[Coral-List] The myth of 100% coral cover

Dean Jacobson atolldino at yahoo.com
Sun Mar 18 02:17:55 EDT 2012


I have a creeping/sinking baseline question.

On the coral-free-for-all, there was a comment that 100% coral cover is very rare, supported with a quote from a Veron email to the effect that "there is no reason why coral would so dominate the substrate"  In other words, total, 100% coral cover is a myth.  My experience is limited to a very few regions (Puerto Galera on Mindoro, where soft coral and crinoids dominate, and Palau and Maui), in addition to my home in the RMI.  My visits over the past decade to a dozen Marshallese atolls have convinced me that over 50% live cover is typical, on average (actually closer to 75%) and some reefs, such as along the southern shore of Rongelap Rongelap, 95-100% coral cover is the average for many hundreds of meters, excluding the deep, narrow grooves or canyons.  The reason for this, I would assume, is high recruitment, clean water and very limited disturbance/mortality (there has been an extremely low human presence on this atoll for several decades, due to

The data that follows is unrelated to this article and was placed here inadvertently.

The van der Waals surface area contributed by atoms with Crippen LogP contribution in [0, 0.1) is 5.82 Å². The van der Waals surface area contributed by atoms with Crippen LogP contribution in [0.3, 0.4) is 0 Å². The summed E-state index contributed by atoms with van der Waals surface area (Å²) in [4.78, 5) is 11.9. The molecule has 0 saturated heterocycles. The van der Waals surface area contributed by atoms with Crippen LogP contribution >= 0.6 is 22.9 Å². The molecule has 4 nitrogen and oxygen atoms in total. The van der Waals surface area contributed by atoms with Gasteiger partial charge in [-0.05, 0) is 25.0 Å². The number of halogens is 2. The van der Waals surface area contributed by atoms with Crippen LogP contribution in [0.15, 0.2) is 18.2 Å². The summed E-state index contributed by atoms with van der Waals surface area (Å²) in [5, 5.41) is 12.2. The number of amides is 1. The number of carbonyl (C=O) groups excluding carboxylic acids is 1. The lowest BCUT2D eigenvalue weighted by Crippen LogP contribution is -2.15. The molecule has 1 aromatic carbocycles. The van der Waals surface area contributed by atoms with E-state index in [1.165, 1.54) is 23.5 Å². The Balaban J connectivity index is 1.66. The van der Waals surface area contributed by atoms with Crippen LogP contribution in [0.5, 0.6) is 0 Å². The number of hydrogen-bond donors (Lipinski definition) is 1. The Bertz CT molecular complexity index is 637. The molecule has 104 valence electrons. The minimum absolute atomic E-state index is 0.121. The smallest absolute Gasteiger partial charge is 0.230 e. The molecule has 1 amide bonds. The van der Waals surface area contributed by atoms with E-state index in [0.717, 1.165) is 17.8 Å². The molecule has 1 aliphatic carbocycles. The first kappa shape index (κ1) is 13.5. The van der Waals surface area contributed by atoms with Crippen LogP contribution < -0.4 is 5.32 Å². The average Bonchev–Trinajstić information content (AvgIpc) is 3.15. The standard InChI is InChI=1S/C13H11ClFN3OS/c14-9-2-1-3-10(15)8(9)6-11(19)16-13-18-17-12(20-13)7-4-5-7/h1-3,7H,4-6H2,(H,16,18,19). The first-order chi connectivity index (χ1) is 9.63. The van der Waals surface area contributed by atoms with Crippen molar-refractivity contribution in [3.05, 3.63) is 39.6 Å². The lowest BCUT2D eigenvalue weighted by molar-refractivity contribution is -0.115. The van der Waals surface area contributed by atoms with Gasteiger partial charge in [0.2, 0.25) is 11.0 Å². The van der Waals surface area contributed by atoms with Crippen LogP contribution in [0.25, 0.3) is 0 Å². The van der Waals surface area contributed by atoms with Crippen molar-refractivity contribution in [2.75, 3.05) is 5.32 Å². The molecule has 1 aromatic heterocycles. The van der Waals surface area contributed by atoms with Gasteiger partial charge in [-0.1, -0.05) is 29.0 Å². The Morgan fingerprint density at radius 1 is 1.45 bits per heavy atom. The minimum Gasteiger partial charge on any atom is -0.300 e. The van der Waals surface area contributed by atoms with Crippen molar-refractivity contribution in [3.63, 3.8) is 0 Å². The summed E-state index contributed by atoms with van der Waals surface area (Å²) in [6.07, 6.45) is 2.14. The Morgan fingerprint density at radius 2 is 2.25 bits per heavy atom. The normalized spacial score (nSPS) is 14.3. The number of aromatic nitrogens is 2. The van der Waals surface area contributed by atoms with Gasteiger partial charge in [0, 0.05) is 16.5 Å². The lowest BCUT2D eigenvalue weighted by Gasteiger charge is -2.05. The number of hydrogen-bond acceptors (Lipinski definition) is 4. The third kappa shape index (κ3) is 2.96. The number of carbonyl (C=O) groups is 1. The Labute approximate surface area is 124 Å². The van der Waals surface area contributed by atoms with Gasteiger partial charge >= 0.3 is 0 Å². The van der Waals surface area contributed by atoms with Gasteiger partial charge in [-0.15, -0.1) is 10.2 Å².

fallout from the Bikini atoll Bravo H-bomb test).  

Such high coral covers appear to be rule in much of the Marshalls where storm damage, fatal bleaching, COTS outbreaks and human-associated pollution is minimal.

There are exceptions, such as Ebon's COTS-devastated lagoon, and Likiep atoll. where, i.e. in the South Pass, Microdictyon algae grows profusely, possibly due to upwelling nutrients; this green algae has vanished on Majuro in proximity to human settlement, it is clearly intolerant to pollution.   I have hundreds of images that document 100% coral cover in the RMI, and Zoe Richards has Rongelap survey data as well.

My question, in the global context, is the RMI an anomaly, in your experience?

Dean Jacobson
College of the Marshall Islands

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